British Media Ops are censoring in Helmand, please read this dispatch!
-- Very Respectfully,
By Michael Yon
25 September 2009
The surprise discontinuation of my embedment from the British Army left my schedule in a train wreck. Until that decisive moment, I am told, that my embed with the British Army had lasted longer than anyone else’s; other than Ross Kemp’s. I’ve also been told that I’ve spent more time with the British Army in Iraq than any correspondent. So it’s fair to say, we have good history together.
In the last 12 months, I’ve been the assigned journalist to the British Army in Helmand Province, Afghanistan, then over to the jungles of Brunei to attend a man-tracking school, and again back in Afghanistan. During that time, I’ve also been with U.S. forces in Iraq, the Philippines, and Afghanistan. I’ve accompanied the Lithuanians in Afghanistan and also been downrange for months without any troops or official assignment.
This dispatch, and many others, should have been about soldiers at war. But it’s not. This dispatch is being written in downtown Kandahar City and I have not seen a soldier in days. The Taliban is slowing winning this city. There have been many bombings and shootings since I arrived in disguise.
In 2006, Iraq was melting down and I had just written twelve dispatches that clearly stated we were losing in Afghanistan. Those dispatches caused a public uproar and the consequences were such that U.S. military refused to let me back into Iraq. Because of the U.S. military censorship in Iraq, I published a dispatch in the Weekly Standard titled, Censoring Iraq. General Petraeus emailed to me immediately, and if not for his intervention, there would have been Censoring Iraq II, III, IV, V…. Ultimately, dozens of dispatches about soldiers have been forever lost.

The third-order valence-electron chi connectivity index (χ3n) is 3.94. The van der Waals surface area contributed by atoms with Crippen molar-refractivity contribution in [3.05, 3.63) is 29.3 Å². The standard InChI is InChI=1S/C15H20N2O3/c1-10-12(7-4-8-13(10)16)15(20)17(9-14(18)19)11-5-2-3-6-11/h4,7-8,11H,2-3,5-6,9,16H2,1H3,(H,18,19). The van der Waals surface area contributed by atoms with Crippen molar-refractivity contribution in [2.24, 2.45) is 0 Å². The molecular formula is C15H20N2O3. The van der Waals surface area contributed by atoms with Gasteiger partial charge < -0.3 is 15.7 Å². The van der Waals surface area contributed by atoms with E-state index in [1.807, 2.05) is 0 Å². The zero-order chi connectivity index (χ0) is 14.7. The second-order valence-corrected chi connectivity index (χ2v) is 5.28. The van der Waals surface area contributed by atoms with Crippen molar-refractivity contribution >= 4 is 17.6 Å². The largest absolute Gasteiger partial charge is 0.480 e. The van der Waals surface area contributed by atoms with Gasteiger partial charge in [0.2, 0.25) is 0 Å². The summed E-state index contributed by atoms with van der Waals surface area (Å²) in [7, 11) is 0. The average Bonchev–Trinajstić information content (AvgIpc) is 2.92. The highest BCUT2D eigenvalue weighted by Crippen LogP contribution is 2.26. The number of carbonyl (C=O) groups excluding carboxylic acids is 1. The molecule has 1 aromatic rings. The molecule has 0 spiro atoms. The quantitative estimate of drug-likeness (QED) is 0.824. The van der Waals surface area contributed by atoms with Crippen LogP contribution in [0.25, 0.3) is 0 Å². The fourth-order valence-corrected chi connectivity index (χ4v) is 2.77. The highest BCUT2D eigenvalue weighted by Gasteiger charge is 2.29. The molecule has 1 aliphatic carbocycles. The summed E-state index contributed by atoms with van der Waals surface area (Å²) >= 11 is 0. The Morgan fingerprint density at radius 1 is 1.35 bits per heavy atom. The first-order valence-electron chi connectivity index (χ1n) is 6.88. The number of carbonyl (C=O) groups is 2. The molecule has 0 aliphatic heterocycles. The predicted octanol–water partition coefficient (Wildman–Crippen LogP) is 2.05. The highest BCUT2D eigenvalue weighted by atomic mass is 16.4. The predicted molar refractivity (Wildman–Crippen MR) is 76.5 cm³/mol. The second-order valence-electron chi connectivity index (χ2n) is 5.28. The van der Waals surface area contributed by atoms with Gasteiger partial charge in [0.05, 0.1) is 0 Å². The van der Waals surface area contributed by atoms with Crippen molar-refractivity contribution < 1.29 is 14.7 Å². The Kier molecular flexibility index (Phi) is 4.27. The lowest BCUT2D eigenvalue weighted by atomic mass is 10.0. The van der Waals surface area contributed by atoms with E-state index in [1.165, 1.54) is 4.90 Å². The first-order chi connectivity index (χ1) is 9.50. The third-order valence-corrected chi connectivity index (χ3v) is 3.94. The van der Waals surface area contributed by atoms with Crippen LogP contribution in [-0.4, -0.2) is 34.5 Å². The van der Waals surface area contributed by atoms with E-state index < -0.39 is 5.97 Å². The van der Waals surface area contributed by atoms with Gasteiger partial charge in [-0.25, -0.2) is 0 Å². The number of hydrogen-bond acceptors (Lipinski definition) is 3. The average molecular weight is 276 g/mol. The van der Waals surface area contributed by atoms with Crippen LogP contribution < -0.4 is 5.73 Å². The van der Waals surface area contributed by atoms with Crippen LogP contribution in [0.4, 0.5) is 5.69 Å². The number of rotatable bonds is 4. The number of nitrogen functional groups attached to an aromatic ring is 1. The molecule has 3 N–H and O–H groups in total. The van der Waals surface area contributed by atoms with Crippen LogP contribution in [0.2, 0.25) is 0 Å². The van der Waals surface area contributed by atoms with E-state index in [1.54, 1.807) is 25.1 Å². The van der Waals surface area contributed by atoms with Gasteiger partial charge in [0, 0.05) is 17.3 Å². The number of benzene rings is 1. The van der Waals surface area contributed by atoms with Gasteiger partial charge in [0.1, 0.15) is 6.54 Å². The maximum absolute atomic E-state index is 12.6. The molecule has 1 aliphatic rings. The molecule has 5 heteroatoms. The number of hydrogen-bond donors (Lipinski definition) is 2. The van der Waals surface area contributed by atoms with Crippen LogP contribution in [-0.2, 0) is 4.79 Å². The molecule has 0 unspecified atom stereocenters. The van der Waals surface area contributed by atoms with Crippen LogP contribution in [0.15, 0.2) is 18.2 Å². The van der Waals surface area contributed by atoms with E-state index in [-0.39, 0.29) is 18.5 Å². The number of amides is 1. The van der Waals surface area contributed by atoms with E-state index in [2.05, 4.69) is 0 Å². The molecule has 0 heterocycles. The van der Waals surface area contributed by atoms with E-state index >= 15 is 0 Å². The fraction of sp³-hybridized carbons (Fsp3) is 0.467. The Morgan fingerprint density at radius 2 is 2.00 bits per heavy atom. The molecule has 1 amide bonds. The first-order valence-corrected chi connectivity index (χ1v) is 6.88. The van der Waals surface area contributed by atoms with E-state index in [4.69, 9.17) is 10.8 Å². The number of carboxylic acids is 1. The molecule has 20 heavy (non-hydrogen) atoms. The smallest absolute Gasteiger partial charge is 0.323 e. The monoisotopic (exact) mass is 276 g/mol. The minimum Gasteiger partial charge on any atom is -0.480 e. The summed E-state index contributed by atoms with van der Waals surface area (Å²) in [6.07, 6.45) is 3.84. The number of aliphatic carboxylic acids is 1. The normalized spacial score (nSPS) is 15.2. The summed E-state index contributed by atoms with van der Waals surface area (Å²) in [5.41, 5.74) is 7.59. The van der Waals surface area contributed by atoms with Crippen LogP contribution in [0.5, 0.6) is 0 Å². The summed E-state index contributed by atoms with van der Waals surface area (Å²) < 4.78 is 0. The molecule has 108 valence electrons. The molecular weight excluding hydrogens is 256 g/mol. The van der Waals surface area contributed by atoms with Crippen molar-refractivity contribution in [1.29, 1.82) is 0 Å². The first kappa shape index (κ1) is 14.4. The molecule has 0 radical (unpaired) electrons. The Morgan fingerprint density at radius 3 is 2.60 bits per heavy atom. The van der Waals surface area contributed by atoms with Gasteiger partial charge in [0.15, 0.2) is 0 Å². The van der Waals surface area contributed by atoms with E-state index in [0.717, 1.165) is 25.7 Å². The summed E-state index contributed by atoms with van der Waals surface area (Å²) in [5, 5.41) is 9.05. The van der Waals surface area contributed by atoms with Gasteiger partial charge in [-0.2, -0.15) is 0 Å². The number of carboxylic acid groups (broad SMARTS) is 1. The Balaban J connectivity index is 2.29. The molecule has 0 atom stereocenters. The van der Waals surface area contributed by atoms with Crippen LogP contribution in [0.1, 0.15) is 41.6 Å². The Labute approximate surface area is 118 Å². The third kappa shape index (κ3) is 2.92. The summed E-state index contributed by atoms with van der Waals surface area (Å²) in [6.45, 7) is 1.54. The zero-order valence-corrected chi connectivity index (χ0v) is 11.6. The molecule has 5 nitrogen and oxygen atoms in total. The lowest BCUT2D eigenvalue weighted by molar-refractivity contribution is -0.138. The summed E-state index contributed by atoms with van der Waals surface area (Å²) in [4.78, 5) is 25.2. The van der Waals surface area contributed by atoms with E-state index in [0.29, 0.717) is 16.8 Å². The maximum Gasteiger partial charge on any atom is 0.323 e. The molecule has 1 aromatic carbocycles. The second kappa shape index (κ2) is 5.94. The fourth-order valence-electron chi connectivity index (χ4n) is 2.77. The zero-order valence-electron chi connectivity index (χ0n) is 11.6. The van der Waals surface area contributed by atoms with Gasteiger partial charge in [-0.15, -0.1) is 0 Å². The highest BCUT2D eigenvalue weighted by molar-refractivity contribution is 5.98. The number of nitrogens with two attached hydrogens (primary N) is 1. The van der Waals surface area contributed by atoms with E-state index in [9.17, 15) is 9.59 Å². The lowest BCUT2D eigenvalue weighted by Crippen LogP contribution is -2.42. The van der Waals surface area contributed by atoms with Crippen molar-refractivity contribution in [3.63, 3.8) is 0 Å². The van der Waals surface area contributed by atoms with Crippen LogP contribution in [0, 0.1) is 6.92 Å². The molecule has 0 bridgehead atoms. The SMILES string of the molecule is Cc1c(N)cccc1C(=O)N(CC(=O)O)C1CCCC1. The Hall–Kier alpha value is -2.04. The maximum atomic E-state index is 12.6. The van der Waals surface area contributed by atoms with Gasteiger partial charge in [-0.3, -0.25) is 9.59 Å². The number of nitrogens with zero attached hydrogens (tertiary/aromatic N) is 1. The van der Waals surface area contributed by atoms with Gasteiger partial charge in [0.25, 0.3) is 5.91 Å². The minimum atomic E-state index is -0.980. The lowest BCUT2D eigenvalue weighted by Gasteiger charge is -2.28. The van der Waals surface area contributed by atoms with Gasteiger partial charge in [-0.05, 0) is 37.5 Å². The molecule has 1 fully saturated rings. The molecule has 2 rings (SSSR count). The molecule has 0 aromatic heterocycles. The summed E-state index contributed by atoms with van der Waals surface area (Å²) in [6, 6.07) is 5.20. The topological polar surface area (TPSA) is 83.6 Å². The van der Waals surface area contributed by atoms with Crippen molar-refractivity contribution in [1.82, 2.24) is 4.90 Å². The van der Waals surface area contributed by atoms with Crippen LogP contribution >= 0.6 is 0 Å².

I returned to Iraq in 2006, and in 2007, I reported that the war had turned around and progress was clear. In 2008, I wrote that we had won the Iraq war. And although recent bombings have grabbed headlines, overall violence continues to decrease.
This brings us to Afghanistan, 2009.
My latest embed with British 2 Rifles, which began in July, was extended on at least two occasions. The British Ministry of Defence (MoD) had recently agreed that I would spend roughly one more month with 2 Rifles. My scheduled embeds with the United States Air Force and Marines were specifically arranged around the British schedule, and I was enjoying reporting on the excellent British troops.
However, on August 24th, with no warning, unseen faces of MoD discontinued my embed from 2 Rifles. The message that I was no longer embedded was emailed to me by Media Ops, just as I returned from an interesting firefight in the Green Zone. Luckily, none of our guys got hit, but I think the British soldiers may have killed some Taliban.
I do not know the reason for the embed termination. My best guess is that it relates to my sustained criticism that the British government is not properly resourcing its soldiers.
Before going further, it is essential to underscore the importance of the “Media Ops” in the war. When Media Ops fails to help correspondents report from the front, the public misses necessary information to make informed decisions about the war. Many soldiers in the British Media Ops are true professionals who strive constantly to improve at their tasks and work very well with correspondents. Their professionalism and understanding of the larger mission—ultimate victory—provide an invaluable service to the war effort.
But there are a few who should not be in uniform and it takes only one roach leg to spoil a perfect soup.